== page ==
Targeted Therapy of Respiratory Syncytial Virus in African Green Monkeys by Intranasally Administered 2-5A Antisense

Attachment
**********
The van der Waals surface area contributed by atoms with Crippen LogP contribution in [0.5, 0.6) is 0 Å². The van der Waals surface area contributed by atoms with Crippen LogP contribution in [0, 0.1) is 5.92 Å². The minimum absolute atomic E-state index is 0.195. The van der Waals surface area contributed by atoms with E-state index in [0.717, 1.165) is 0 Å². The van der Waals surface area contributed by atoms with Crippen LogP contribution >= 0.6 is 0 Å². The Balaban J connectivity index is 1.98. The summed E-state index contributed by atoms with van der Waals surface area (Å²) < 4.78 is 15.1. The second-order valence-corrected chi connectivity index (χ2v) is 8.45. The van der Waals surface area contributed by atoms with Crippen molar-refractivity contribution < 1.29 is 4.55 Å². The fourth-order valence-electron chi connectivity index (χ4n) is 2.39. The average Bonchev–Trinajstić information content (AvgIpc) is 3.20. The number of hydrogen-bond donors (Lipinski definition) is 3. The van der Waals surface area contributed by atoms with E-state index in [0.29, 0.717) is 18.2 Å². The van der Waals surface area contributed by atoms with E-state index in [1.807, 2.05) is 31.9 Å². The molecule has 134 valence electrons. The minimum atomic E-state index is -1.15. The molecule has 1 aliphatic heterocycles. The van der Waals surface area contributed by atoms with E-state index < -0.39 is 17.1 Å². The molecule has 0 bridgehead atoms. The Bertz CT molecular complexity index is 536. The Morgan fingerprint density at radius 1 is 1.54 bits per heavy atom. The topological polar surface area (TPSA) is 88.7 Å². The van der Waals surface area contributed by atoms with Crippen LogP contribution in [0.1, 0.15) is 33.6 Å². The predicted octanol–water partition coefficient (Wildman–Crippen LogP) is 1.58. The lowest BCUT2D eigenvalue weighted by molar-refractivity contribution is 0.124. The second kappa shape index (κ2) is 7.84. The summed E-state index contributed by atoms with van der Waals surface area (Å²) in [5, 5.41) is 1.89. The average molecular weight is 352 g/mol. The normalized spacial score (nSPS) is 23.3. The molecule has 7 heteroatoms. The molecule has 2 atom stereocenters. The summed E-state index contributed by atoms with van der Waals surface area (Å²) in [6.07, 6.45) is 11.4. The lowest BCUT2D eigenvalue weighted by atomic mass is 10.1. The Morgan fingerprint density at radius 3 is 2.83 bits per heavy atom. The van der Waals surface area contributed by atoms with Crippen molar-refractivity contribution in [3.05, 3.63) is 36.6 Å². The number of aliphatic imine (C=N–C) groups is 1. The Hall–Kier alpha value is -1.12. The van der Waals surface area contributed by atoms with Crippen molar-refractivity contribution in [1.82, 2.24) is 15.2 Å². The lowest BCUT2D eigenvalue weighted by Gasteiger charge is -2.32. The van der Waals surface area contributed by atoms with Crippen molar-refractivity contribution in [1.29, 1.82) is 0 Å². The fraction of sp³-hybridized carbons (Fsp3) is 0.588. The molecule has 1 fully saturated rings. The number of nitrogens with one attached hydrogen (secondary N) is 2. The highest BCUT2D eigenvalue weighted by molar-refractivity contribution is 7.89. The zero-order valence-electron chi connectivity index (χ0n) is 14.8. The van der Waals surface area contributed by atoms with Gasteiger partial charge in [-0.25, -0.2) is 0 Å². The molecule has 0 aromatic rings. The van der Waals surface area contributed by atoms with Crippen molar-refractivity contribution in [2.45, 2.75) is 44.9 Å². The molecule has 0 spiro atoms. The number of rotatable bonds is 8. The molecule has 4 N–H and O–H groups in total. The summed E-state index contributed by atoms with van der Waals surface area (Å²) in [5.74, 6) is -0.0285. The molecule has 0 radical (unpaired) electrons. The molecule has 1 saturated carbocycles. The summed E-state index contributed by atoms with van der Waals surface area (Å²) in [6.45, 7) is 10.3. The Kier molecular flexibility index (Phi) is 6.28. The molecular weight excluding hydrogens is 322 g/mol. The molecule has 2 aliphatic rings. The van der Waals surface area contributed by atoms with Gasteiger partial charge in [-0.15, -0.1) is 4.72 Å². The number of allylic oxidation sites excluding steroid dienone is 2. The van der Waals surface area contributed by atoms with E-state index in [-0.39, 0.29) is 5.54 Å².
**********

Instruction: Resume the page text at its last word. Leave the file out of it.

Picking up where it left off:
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Respiratory syncytial virus (RSV) is a leading cause of respiratory disease in infants, young children, immunocompromised patients, and the institutionalized elderly. Previous work had shown that RNase L, an antiviral enzyme of the interferon system, could be recruited to cleave RSV genomic RNA by attaching tetrameric 2′-5′-linked oligoadenylates (2-5A) to an oligonucleotide complementary to repetitive gene-start sequences within the RSV genome (2-5A antisense). A 2′-O-methyl RNA-modified analog of the lead 2-5A anti-RSV chimera is shown here to have enhanced antiviral activity in cell culture studies while also cleaving RSV genomic RNA in an RNase L- and sequence-specific manner. When administered intranasally to RSV-infected African green monkeys, this chimera reduced nasal RSV replication by up to four log10 units in a dose- and time-dependent manner.